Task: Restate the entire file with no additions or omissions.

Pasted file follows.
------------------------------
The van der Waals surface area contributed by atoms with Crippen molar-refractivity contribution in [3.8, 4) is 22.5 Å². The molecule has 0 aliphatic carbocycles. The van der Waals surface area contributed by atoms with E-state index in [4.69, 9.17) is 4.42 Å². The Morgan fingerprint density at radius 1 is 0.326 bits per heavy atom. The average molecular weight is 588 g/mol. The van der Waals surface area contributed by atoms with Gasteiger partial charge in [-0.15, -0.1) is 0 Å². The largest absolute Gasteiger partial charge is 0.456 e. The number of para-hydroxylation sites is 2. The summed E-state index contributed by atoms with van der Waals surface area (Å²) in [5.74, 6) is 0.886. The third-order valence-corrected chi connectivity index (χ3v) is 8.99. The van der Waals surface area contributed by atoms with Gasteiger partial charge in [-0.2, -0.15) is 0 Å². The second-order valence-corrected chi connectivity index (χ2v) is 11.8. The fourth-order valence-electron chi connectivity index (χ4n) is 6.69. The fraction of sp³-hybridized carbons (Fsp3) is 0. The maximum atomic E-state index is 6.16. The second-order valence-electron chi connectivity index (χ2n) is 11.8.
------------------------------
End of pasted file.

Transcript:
The van der Waals surface area contributed by atoms with Crippen molar-refractivity contribution in [3.8, 4) is 22.5 Å². The molecule has 0 aliphatic carbocycles. The van der Waals surface area contributed by atoms with E-state index in [4.69, 9.17) is 4.42 Å². The Morgan fingerprint density at radius 1 is 0.326 bits per heavy atom. The average molecular weight is 588 g/mol. The van der Waals surface area contributed by atoms with Gasteiger partial charge in [-0.15, -0.1) is 0 Å². The largest absolute Gasteiger partial charge is 0.456 e. The number of para-hydroxylation sites is 2. The summed E-state index contributed by atoms with van der Waals surface area (Å²) in [5.74, 6) is 0.886. The third-order valence-corrected chi connectivity index (χ3v) is 8.99. The van der Waals surface area contributed by atoms with Gasteiger partial charge in [-0.2, -0.15) is 0 Å². The second-order valence-corrected chi connectivity index (χ2v) is 11.8. The fourth-order valence-electron chi connectivity index (χ4n) is 6.69. The fraction of sp³-hybridized carbons (Fsp3) is 0. The maximum atomic E-state index is 6.16. The second-order valence-electron chi connectivity index (χ2n) is 11.8.